1 A Welsh wonder

Pontcyssyllte Aqueduct is the longest aqueduct in Britain

Cross the vast 18-arched viaduct that is Pontcysyllte Aqueduct, the longest aqueduct in Britain, and you’ll be walking (or floating, if you cross in a canal boat) on one of the most remarkable achievements of the Industrial Revolution. Stay just a few miles down the Dee Valley at Wern Isaf Farm, a peaceful site only half a mile from Llangollen.

2 Birthplace of the revolution

Derbyshire’s beautiful Derwent Valley

Acknowledged as the place where the manufacturing system that kickstarted the Industrial Revolution in the UK began, Derbyshire’s beautiful Derwent Valley is steeped in history. Stay at Broadholme Lane Caravan Park for a great base from which to visit Derwent Valley Mills.

3 In the giant’s footsteps

The Giant’s Causeway, Co. Antrim

Just a few miles from Ballyness Caravan Park is the stunning Giant’s Causeway and Causeway Coast. With the Atlantic licking at the foot of the curious columns, there’s plenty to see and it’s free to walk the stones. The car park is reserved for visitors to the National Trust centre.

4 Bridging the Forth

The Forth Bridge in South Queensferry at sunset

One of the most recent additions to the list of the UK’s UNESCO World Heritage Sites is the Forth Bridge, an impressive feat of engineering that has been carrying trains across the Forth estuary since it opened in 1890. Stay at Edinburgh Caravan and Motorhome Club Site and it’s an easy drive to the viewpoints, where you can admire all three spectacular bridges that now span the Firth of Forth.

While staying here, you could also visit Edinburgh’s Old Town and New Town, which are another World Heritage Site.

5 Standing stones


One of the most famous World Heritage Sites, Stonehenge and Avebury are iconic prehistoric monuments. Set among the rolling hills of Wiltshire, these remarkable stone circles are well worth a visit. Devizes Camping and Caravanning Club Site lies midway between the two.

6 Haunting histories

The remote island of St Kilda

The remote island of St Kilda is internationally recognised for its wonderful wildlife, but somewhat inaccessible. You can, however, pitch up on the Isle of Harris, at an idyllic location such as Flodabay Farm Campsite. Note that caravans must be towed by a large 4×4 on this site.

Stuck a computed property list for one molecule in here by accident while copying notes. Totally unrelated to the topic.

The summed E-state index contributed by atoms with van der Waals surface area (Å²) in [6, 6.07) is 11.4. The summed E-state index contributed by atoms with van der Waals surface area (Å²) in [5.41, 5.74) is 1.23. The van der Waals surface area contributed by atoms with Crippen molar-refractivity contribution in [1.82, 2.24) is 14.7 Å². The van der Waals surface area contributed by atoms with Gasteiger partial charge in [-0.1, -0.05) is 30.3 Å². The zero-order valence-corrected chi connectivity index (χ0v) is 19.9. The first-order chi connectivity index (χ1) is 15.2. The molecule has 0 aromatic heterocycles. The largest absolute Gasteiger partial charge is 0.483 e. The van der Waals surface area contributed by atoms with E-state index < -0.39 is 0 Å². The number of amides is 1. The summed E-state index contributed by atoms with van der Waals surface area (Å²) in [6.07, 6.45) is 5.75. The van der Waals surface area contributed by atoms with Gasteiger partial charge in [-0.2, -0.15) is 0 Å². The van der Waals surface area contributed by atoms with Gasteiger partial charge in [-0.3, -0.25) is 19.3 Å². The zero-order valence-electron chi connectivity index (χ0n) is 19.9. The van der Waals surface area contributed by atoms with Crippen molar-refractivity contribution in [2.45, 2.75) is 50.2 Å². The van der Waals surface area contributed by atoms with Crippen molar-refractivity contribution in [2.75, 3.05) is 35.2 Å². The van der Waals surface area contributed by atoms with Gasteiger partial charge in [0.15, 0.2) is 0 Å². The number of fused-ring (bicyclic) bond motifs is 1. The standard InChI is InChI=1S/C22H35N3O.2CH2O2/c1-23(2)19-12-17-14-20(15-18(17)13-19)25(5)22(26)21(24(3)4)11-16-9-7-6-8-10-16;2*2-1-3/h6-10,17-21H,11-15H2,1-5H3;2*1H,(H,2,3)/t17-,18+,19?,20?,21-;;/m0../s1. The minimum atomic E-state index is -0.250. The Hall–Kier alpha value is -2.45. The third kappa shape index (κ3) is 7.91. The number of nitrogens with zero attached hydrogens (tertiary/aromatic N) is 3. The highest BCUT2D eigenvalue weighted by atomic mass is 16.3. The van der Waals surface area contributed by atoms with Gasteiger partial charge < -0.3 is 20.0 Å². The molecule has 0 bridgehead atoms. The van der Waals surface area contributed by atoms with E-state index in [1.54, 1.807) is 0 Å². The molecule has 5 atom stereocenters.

7 Eyes on the skies

Jodrell Bank Observatory

Jodrell Bank Observatory gained World Heritage status just last year – not a surprising addition. It’s a hub of extraordinary science and discovery, with plenty to see and do, and beautiful landscaped grounds. Stay at Sycamore Farm CL, a small, peaceful site that is just a 10-minute drive away.

8 Heritage Hub

The Tower of London at twilight viewed from across the River Thames

London has four World Heritage Sites – Westminster (including the Palace, home to the Houses of Parliament, and the Cathedral), the Tower of London, Greenwich and Kew Gardens. All can be access by public transport from Crystal Place Caravan and Motorhome Club Site.

9 The final frontier

Hadrian’s Wall near Housesteads.

Hadrian’s Wall is part of the Frontiers of the Roman Empire UNESCO World Heritage Site. One of the best places to view it is Walltown Crags, in Northumberland. Stay at nearby Herding Hill Farm and you can walk the wall and visit other sites, such as Houseteads Roman Fort.

10 Water Gardens, Fountains Abbey

View of the autumnal park at Fountains Abbey and Studley Royal Water Garden, North Yorkshire

Stay at Yorkshire Hussar Inn Holiday Caravan Park to be within a few minutes’ drive of the spectacular Studley Royal Water Gardens. Here you’ll also find the remarkable remains of Fountains Abbey, a medieval gem set in a masterpiece of 18th-century landscaping.

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